This has “worked’ for the last 15 to 20 years mostly because buyers didn’t have much choice in the matter. There was too much work on the buying side to bother trying to wrest control back from the seller. And sellers were happy to pick up the slack; it gave them great opportunities to package inventory and increase sell-through.

But things have changed, and all media buying is heading down the path toward programmatic mechanisms. Today programmatic comes effectively in two flavors: RTB and direct. They’re supported by two separate software stacks and reflect the two different ways to buy media:

RTB: RTB is buyer-centric and enables buyers to take full control over what they’re getting. The buyers define the inventory they want to buy, and then the tools procure that inventory over the advertising exchanges. Companies playing in this space include AppNexus, MediaMath, Turn, DataXu, [x+1], Rubicon, PubMatic, and many others.

Direct: Direct is seller-centric and enables publishers to package inventory and expose it to buyers in programmatic means — but keep the publishers in control of defining the inventory and bundling it in ways that meet their sell-through goals. Companies playing in this space include Yieldex, iSocket, Bionic Ads, Adslot, Shiny Ads, and many others.

The problem with the programmatic direct stack and methodologies is that buyers want to be in control. The rapid (and massive) growth of the RTB stack has been driven as much by the control that buyers have gotten over their media buying as anything else. Buyers want to be in control.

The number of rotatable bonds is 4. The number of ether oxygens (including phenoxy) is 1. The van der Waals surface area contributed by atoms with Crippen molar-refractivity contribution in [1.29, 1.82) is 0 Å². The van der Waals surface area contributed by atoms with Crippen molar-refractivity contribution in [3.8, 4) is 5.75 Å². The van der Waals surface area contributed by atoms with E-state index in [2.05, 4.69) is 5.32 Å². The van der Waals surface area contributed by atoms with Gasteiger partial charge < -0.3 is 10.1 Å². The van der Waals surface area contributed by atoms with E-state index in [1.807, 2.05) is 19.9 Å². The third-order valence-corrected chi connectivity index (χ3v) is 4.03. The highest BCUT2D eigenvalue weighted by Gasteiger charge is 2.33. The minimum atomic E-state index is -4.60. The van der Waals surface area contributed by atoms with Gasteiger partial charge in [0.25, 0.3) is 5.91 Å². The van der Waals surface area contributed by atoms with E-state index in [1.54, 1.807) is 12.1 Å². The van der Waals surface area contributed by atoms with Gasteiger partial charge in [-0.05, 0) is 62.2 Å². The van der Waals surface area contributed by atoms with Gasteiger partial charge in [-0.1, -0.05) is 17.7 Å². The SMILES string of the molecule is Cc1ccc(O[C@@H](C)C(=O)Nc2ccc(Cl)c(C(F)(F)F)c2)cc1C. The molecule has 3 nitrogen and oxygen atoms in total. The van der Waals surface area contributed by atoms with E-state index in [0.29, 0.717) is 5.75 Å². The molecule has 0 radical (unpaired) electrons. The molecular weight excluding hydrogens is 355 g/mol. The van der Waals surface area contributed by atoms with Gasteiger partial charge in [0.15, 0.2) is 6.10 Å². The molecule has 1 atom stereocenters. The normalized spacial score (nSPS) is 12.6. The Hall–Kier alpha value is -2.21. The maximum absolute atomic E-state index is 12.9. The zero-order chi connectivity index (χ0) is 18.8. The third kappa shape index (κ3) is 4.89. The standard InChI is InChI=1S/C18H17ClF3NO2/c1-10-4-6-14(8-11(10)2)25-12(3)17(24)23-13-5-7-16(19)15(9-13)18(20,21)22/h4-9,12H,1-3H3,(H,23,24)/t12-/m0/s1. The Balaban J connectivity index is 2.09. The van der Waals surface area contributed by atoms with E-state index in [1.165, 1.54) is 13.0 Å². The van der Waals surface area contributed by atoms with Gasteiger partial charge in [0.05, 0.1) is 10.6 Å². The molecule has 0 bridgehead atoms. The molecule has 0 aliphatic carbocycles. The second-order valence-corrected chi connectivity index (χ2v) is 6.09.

Of course, publishers want to be in control too — which is why they’re adopting the programmatic direct technologies at a rapid pace. And the RTB buying tools vendors are lining up to plug into the APIs provided by the direct vendors.

At the end of the day, programmatic media buying and selling is the future. But I’m convinced that ultimately the buyer will demand control. And publishers simply don’t have the means to refuse this demand. We’ll see lots of mechanisms designed to plug the buyers into the sellers’ systems over the next few years, with significant effort placed on giving the buyer more insight and control over what they’re buying.

Programmatic: A Rising Tide

By Eric Picard (Originally published in AdExchanger October 1, 2014)

While we’ve been sitting in the progressively warmer water of the “programmatic kettle” without noticing the heat, the world has changed. The incremental changes have been small, but they have been happening constantly and quickly. Taken together, these changes are significant.